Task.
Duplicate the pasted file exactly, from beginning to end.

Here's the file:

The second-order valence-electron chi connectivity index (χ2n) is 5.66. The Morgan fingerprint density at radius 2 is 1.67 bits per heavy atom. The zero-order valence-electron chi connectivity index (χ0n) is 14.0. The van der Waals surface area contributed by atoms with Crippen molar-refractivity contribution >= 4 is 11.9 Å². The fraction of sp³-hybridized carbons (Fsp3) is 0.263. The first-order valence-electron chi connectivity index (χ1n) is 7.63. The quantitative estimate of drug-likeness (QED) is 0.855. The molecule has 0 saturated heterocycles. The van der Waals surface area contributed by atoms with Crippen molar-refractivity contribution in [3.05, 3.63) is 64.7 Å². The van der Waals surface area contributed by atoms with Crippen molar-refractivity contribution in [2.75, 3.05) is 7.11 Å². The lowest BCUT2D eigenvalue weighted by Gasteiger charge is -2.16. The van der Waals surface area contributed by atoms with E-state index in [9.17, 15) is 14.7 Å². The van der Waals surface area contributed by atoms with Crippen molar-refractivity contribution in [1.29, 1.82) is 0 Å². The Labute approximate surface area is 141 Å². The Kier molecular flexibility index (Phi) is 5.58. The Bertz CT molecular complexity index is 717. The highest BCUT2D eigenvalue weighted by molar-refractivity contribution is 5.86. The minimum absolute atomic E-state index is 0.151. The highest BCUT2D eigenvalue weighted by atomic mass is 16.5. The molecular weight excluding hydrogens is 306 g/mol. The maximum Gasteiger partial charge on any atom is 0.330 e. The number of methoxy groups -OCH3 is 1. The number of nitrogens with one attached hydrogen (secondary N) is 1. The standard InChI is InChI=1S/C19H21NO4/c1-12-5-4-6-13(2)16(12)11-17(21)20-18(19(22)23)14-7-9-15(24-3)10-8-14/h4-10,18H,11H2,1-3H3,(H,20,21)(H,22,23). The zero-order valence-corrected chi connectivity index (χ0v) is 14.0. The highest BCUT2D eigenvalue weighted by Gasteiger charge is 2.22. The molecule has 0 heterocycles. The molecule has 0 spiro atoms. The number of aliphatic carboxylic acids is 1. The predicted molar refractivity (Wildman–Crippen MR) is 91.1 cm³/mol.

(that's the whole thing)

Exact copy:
The second-order valence-electron chi connectivity index (χ2n) is 5.66. The Morgan fingerprint density at radius 2 is 1.67 bits per heavy atom. The zero-order valence-electron chi connectivity index (χ0n) is 14.0. The van der Waals surface area contributed by atoms with Crippen molar-refractivity contribution >= 4 is 11.9 Å². The fraction of sp³-hybridized carbons (Fsp3) is 0.263. The first-order valence-electron chi connectivity index (χ1n) is 7.63. The quantitative estimate of drug-likeness (QED) is 0.855. The molecule has 0 saturated heterocycles. The van der Waals surface area contributed by atoms with Crippen molar-refractivity contribution in [3.05, 3.63) is 64.7 Å². The van der Waals surface area contributed by atoms with Crippen molar-refractivity contribution in [2.75, 3.05) is 7.11 Å². The lowest BCUT2D eigenvalue weighted by Gasteiger charge is -2.16. The van der Waals surface area contributed by atoms with E-state index in [9.17, 15) is 14.7 Å². The van der Waals surface area contributed by atoms with Crippen molar-refractivity contribution in [1.29, 1.82) is 0 Å². The Labute approximate surface area is 141 Å². The Kier molecular flexibility index (Phi) is 5.58. The Bertz CT molecular complexity index is 717. The highest BCUT2D eigenvalue weighted by molar-refractivity contribution is 5.86. The minimum absolute atomic E-state index is 0.151. The highest BCUT2D eigenvalue weighted by atomic mass is 16.5. The molecular weight excluding hydrogens is 306 g/mol. The maximum Gasteiger partial charge on any atom is 0.330 e. The number of methoxy groups -OCH3 is 1. The number of nitrogens with one attached hydrogen (secondary N) is 1. The standard InChI is InChI=1S/C19H21NO4/c1-12-5-4-6-13(2)16(12)11-17(21)20-18(19(22)23)14-7-9-15(24-3)10-8-14/h4-10,18H,11H2,1-3H3,(H,20,21)(H,22,23). The zero-order valence-corrected chi connectivity index (χ0v) is 14.0. The highest BCUT2D eigenvalue weighted by Gasteiger charge is 2.22. The molecule has 0 heterocycles. The molecule has 0 spiro atoms. The number of aliphatic carboxylic acids is 1. The predicted molar refractivity (Wildman–Crippen MR) is 91.1 cm³/mol.